I was looking forward to digging into a new book from the US National Academies Press, which is freely downloadable in return for a (fake?) email address:
There are many reasons to be curious about the way people learn, and the past several decades have seen an explosion of research that has important implications for individual learning, schooling, workforce training, and policy.
In 2000, How People Learn: Brain, Mind, Experience, and School: Expanded Edition was published and its influence has been wide and deep. The report summarized insights on the nature of learning in school-aged children; described principles for the design of effective learning environments; and provided examples of how that could be implemented in the classroom.
Since then, researchers have continued to investigate the nature of learning and have generated new findings related to the neurological processes involved in learning, individual and cultural variability related to learning, and educational technologies. In addition to expanding scientific understanding of the mechanisms of learning and how the brain adapts throughout the lifespan, there have been important discoveries about influences on learning, particularly sociocultural factors and the structure of learning environments.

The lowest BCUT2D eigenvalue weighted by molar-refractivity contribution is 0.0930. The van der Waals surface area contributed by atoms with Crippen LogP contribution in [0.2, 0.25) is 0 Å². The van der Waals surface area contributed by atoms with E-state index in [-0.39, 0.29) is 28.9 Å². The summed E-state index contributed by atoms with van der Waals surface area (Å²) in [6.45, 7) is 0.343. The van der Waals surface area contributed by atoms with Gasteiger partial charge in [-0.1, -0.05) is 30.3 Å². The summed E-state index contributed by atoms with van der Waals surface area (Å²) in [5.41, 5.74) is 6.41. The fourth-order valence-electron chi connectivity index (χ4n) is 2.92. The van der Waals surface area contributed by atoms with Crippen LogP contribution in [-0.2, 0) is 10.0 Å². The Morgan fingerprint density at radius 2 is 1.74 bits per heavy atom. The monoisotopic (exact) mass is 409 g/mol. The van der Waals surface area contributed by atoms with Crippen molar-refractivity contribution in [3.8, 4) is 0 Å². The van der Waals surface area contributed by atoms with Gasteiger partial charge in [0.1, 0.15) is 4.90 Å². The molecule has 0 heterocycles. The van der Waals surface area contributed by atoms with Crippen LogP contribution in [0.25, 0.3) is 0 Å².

How People Learn II: Learners, Contexts, and Cultures provides a much-needed update incorporating insights gained from this research over the past decade. The book expands on the foundation laid out in the 2000 report and takes an in-depth look at the constellation of influences that affect individual learning. How People Learn II will become an indispensable resource to understand learning throughout the lifespan for educators of students and adults.
Thankfully, Stephen Downes has created a slide-based overview of the key points for easier consumption!